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New Consultant Cardiologist joins the Christchurch Heart Institute team

Wednesday 24 May 2017 10:32am

 What must be a loss for Wales has become a gain for Christchurch with the arrival of Consultant Cardiologist Geoff Clare to the Christchurch Heart Institute team.

“We are delighted to welcome Geoff to our team. He brings a wealth of knowledge and experience in electrophysiology – disorders of the electrical activity of the heart – which will contribute greatly to the overall picture in many of our heart studies,” said Professor Richard Troughton.

Dr Clare went to medical school in Auckland and undertook his Cardiology specialty training in Christchurch, the last two years of which was as a clinical fellow in devices and electrophysiology. He has spent the last six years based in Cardiff. This initially involved further clinical fellowships at the University Hospital of Wales and then at the Royal Brompton Hospital in London. For the last three years he has been working as a Consultant Cardiologist and Electrophysiologist based at the Royal Gwent Hospital, Wales.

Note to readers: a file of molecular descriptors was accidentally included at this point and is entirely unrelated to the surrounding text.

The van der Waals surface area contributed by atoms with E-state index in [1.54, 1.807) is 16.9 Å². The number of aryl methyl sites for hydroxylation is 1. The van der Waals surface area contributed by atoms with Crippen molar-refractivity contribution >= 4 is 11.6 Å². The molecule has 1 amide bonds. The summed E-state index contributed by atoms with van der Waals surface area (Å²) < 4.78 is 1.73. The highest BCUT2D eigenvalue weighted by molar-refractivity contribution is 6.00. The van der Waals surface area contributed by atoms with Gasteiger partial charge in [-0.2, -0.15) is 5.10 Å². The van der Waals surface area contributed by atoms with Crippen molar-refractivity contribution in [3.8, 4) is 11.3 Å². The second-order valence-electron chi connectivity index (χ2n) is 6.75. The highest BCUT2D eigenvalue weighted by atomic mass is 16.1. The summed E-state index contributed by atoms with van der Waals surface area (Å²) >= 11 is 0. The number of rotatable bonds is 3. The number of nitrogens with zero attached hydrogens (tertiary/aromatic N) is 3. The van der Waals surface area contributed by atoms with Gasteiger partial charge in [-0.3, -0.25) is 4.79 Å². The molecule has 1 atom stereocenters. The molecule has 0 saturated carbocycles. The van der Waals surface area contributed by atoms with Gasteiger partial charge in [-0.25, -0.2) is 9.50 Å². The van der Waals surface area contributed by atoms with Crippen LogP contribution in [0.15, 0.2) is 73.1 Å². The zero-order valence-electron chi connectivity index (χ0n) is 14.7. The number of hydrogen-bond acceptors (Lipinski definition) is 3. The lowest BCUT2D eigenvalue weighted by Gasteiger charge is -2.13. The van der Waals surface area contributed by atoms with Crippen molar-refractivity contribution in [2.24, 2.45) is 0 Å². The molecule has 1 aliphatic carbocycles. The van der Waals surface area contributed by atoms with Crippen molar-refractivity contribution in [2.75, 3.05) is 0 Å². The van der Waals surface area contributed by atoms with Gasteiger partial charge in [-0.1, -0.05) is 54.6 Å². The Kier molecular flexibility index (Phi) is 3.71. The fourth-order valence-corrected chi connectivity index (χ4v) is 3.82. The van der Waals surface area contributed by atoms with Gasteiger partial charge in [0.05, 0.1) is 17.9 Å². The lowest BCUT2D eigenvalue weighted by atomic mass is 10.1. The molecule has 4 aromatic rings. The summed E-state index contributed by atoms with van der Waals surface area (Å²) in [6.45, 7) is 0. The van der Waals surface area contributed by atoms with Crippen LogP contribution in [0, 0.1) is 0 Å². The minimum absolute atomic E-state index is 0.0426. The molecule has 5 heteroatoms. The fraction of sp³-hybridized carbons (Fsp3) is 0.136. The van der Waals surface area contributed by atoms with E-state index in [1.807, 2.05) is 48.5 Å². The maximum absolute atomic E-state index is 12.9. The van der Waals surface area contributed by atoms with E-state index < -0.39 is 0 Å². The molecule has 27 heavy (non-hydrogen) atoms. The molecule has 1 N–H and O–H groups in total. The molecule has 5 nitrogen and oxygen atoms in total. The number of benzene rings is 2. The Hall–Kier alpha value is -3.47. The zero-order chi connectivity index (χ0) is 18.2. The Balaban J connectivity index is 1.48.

“Working in the UK has given me great experience in my specialist area. I worked with a lot of different consultants, which enhanced my knowledge and expertise. I am grateful for the opportunity to bring this to Christchurch where we have a very modern and innovative Cardiology Department.”

While overseas, Dr Clare was actively involved in teaching at the Cardiff School of Medicine, something he has always been interested in.

“Once settled in here in Christchurch the plan is that I will be convening the fourth year cardiorespiratory attachment. My role is actually partly CHI, partly University of Otago teaching and also working for the CDHB as a Consultant Cardiologist – so it’s varied and interesting.”

He currently works with Professor Troughton on established studies but has his sights set on developing his own studies on atrial fibrillation.

“I’m interested in looking at new technologies for monitoring and diagnosing atrial fibrillation, as well as potentially, biomarkers to evaluate risks of stroke and disease progression in atrial fibrillation.”

Dr Clare’s wife, who is Welsh – hence the link to Wales - has also joined the CDHB as a respiratory physician with a specialist interest in interstitial lung disease.

“The move back to NZ from Wales has worked really well for us as a family, including our three young children who are settling well. They were at a Welsh-speaking school where they were taught in Welsh, so schooling is different for them here, but they are enjoying it so far. And we will be exchanging camping holidays in France for camping holidays in stunning New Zealand – what could be better?”